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Smile, Though Your Head Is Aching

Steny Hoyer, left, is not affiliated with the Nancy Pelosi School of Smiling.
Steny Hoyer, left, is not affiliated with the Nancy Pelosi School of Smiling. (By Melina Mara -- The Washington Post)

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By Dana Milbank
Wednesday, October 10, 2007

House Speaker Nancy Pelosi was in a determinedly good mood when she sat down to lunch with reporters yesterday. She entered the room beaming and, over the course of an hour, smiled no fewer than 31 times and got off at least 23 laughs.

But her spirits soured instantly when somebody asked about the anger of the Democratic "base" over her failure to end the war in Iraq.

"Look," she said, the chicken breast on her plate untouched. "I had, for five months, people sitting outside my home, going into my garden in San Francisco, angering neighbors, hanging their clothes from trees, building all kinds of things -- Buddhas? I don't know what they were -- couches, sofas, chairs, permanent living facilities on my front sidewalk."

Unsmilingly, she continued: "If they were poor and they were sleeping on my sidewalk, they would be arrested for loitering, but because they have 'Impeach Bush' across their chest, it's the First Amendment."

Though opposed to the war herself, Pelosi has for months been a target of an antiwar movement that believes she hasn't done enough. Cindy Sheehan has announced a symbolic challenge to Pelosi in California's 8th Congressional District. And the speaker is seething.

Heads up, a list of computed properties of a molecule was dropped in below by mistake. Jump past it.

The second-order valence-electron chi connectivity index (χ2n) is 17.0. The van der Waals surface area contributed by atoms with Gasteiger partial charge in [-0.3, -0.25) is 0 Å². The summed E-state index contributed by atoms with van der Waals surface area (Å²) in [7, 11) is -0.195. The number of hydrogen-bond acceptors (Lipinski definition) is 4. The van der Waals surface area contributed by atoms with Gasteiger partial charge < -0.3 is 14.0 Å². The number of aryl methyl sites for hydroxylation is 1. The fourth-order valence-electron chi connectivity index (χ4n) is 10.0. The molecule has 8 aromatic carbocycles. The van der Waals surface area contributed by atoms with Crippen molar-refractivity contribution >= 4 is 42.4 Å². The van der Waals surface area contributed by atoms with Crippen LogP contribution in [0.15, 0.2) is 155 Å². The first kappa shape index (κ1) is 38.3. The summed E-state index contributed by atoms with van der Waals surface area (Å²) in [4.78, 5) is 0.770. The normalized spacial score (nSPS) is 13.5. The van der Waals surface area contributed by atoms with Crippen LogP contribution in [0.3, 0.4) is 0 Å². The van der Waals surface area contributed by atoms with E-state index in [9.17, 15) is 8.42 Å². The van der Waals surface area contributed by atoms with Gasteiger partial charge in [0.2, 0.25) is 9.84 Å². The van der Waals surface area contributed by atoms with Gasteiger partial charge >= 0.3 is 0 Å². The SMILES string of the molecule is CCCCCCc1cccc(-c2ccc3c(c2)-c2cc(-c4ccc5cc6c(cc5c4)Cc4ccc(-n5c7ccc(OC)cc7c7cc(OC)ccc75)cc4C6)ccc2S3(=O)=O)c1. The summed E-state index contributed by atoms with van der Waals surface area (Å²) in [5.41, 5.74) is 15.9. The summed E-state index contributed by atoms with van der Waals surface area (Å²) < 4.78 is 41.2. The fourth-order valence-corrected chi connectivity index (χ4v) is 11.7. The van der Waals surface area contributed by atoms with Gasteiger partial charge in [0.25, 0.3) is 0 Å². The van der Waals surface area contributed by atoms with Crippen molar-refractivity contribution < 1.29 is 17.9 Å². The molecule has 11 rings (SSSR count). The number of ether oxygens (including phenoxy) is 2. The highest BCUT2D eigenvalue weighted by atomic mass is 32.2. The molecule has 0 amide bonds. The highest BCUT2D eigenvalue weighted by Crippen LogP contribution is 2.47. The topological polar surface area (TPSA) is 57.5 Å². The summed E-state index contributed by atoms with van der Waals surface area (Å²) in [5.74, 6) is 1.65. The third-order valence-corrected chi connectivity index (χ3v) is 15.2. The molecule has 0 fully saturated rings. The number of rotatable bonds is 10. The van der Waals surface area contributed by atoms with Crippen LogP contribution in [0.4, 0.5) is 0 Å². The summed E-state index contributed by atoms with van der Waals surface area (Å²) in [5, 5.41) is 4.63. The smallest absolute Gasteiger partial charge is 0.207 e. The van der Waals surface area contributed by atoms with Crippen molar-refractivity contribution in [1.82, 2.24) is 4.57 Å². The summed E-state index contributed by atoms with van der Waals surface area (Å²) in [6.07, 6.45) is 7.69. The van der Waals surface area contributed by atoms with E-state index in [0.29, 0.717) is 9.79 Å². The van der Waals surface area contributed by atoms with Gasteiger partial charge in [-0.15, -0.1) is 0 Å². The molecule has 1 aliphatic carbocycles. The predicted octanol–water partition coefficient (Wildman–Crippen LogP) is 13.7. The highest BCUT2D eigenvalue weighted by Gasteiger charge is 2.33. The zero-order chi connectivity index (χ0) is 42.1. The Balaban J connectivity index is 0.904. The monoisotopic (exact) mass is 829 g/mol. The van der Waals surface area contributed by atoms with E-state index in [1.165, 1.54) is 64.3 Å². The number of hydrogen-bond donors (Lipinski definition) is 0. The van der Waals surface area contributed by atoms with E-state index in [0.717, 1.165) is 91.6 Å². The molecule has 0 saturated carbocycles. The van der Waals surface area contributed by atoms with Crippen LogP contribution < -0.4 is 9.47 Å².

"We have to make responsible decisions in the Congress that are not driven by the dissatisfaction of anybody who wants the war to end tomorrow," Pelosi told the gathering at the Sofitel, arranged by the Christian Science Monitor. Though crediting activists for their "passion," Pelosi called it "a waste of time" for them to target Democrats. "They are advocates," she said. "We are leaders."

It was a rather fierce response to the party's liberal base, which frightens many a congressional Democrat. But it wasn't out of character for the new speaker. Pelosi's fixed and constant smile makes her appear as if she is cutting an ad for a whitening toothpaste. But when you listen to the words that come from her grinning maw, the smile seems more akin to that of a barracuda.

One reporter asked about Democratic lawmakers who proposed a tax increase for the war. "They were not making legislation; they were making a point," Pelosi judged.

Another asked about a Republican congressman's complaints that the word "God" was removed from certificates accompanying congressional flags. "I don't know what his point is," Pelosi volleyed.

Complaints that she didn't go far enough on climate-change legislation? "We did not say we were going to do any more than we did."

The Senate's stalemate on the war? "We in the House will not be confining our legislation initiatives to what is legislatively possible in the Senate."

Pelosi admitted no mistakes and claimed no regrets as she reflected on her first session in the speaker's chair. "I'm very proud of the work of this Congress," she declared. Evidently so: She repeated how "proud" she was nine times. Passing the recommendations of the 9/11 commission made her "very proud," while energy legislation made her "very, very proud," and new ethics rules made her "especially proud."


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© 2007 The Washington Post Company

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